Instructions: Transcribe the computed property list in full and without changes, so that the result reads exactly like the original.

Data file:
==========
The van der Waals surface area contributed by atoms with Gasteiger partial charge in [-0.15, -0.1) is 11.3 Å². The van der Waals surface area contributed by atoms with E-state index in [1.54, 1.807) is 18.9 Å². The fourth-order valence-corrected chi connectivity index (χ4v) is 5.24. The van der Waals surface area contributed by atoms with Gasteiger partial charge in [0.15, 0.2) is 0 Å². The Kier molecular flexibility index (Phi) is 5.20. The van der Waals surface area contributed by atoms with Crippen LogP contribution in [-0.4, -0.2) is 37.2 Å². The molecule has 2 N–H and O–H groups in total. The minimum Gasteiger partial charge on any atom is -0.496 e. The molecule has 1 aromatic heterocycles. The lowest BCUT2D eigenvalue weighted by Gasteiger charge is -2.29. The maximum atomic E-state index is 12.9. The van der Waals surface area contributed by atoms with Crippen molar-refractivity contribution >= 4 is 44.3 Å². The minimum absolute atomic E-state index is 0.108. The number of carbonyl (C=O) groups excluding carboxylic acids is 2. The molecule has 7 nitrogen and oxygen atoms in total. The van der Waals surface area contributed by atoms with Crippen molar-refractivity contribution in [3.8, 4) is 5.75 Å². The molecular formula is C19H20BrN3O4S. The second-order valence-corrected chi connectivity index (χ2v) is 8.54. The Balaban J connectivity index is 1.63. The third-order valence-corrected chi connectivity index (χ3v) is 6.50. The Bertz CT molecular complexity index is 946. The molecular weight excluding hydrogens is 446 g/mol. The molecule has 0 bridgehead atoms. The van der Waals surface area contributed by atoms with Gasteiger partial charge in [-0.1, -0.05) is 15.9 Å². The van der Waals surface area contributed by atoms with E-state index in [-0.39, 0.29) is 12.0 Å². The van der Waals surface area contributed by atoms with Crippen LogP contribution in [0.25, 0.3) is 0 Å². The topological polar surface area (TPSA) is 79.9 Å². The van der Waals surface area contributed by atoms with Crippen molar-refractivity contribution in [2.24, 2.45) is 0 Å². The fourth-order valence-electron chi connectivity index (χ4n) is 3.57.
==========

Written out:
The van der Waals surface area contributed by atoms with Gasteiger partial charge in [-0.15, -0.1) is 11.3 Å². The van der Waals surface area contributed by atoms with E-state index in [1.54, 1.807) is 18.9 Å². The fourth-order valence-corrected chi connectivity index (χ4v) is 5.24. The van der Waals surface area contributed by atoms with Gasteiger partial charge in [0.15, 0.2) is 0 Å². The Kier molecular flexibility index (Phi) is 5.20. The van der Waals surface area contributed by atoms with Crippen LogP contribution in [-0.4, -0.2) is 37.2 Å². The molecule has 2 N–H and O–H groups in total. The minimum Gasteiger partial charge on any atom is -0.496 e. The molecule has 1 aromatic heterocycles. The lowest BCUT2D eigenvalue weighted by Gasteiger charge is -2.29. The maximum atomic E-state index is 12.9. The van der Waals surface area contributed by atoms with Crippen molar-refractivity contribution >= 4 is 44.3 Å². The minimum absolute atomic E-state index is 0.108. The number of carbonyl (C=O) groups excluding carboxylic acids is 2. The molecule has 7 nitrogen and oxygen atoms in total. The van der Waals surface area contributed by atoms with Crippen molar-refractivity contribution in [3.8, 4) is 5.75 Å². The molecular formula is C19H20BrN3O4S. The second-order valence-corrected chi connectivity index (χ2v) is 8.54. The Balaban J connectivity index is 1.63. The third-order valence-corrected chi connectivity index (χ3v) is 6.50. The Bertz CT molecular complexity index is 946. The molecular weight excluding hydrogens is 446 g/mol. The molecule has 0 bridgehead atoms. The van der Waals surface area contributed by atoms with Gasteiger partial charge in [-0.1, -0.05) is 15.9 Å². The van der Waals surface area contributed by atoms with E-state index in [-0.39, 0.29) is 12.0 Å². The van der Waals surface area contributed by atoms with Crippen LogP contribution in [0.25, 0.3) is 0 Å². The topological polar surface area (TPSA) is 79.9 Å². The van der Waals surface area contributed by atoms with Crippen molar-refractivity contribution in [2.24, 2.45) is 0 Å². The fourth-order valence-electron chi connectivity index (χ4n) is 3.57.